In the end the author(s) of "Progressive Era Politics" often seem to come down on the side of a New Left analysis concluding that, despite the efforts of reformers, the Progressive movement was "co-opted by mainstream politicians" (See "Progressive Era Politics: In a Nutshell") and/or "co-opted by businessmen seeking to enact symbolic or less radical reforms" (See "Populists and Progressives," the resource's discussion of party politics in the period).

An analysis identifying Progressive Era Politics as a reform movement, and principally concerned with determining whether that movement produced effective reforms or was in fact captured by the forces of reaction, marks this as a resource that easily could have been written thirty years ago, when Daniel Rodgers wrote his influential review of the literature, or even forty years ago, when the New Left interpretation was really new.

My disappointment in the contents of "Progressive Era Politics" perhaps stems from my initial sense that this resource might more fully reflect the existing literature in the field. I jumped to this conclusion on the basis of two facts. First, provides another resource on the general subject of Progressive politics: "Muckrakers and Reformers of the Progressive Era," also available in web and App versions. Thus I surmised that a resource identified as a review of "Progressive Era Politics" would be more in keeping with my view of subject as defined by the broad array of political dynamics taking place in this time period. Imagine my surprise, then, when this second resource returned to the theme of Progressive reform.

I believe that the founders of are to be commended for making an attempt to bring the literature of American history (and, apparently, many other fields in the humanities) to the general audience using the web and apps designed for hand-held devices. Having paid all of $1.99 for the App version of "Progressive Era Politics," I cannot recommend it for purchase. This is in part a result of the fact that all of the app's contents can be found free of charge on the web site. I can understand that the company's founders and staff would be remiss to overlook the opportunity to generate some revenue from the sale of apps, but at this point the use of the App format adds nothing to the materials. My non-recommendation is also a reflection of the bad job that the resource does of conveying the variety of the existing literature on Progressive Era politics, however.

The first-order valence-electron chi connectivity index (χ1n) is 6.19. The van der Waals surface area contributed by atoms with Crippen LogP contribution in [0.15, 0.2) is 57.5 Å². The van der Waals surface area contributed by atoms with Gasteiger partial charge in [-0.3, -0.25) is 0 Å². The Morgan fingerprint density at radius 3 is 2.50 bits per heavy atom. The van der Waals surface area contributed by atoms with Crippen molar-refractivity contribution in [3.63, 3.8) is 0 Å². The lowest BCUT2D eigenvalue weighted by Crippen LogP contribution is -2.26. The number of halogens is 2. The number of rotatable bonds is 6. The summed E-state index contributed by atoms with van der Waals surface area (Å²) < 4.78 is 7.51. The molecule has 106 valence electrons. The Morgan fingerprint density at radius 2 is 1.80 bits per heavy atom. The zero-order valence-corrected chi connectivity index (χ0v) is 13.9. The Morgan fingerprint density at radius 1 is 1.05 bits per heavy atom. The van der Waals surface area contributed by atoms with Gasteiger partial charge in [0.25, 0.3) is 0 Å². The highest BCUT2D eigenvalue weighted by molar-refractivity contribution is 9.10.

The fact that this resource so completely overlooks such a vast portion of an important literature makes me conclude, once again, that professional historians should be organizing and doing this sort of thing themselves. While may have secured the services of Ph.D.'s and graduate students from top universities, I am left to speculate that the large scale of their operation (in the field of U.S. history alone, the company offers sixty web sites/apps for use) led the company to commission and/or accept work from individuals not specializing in, and hence not well-versed in, the field under consideration. I believe that the mass-production of such materials will very often result in oversights such as that in evidence here, which ultimately prevent the  vast public using the web and other new media from enjoying the the full scope of professional historians' accomplishments. The only viable way for historians to share their work in this very important arena is to organize an initiative identifying, recruiting, and putting top specialists in the many sub-fields of American history to work developing resources similar in concept to's "Progressive Era Politics."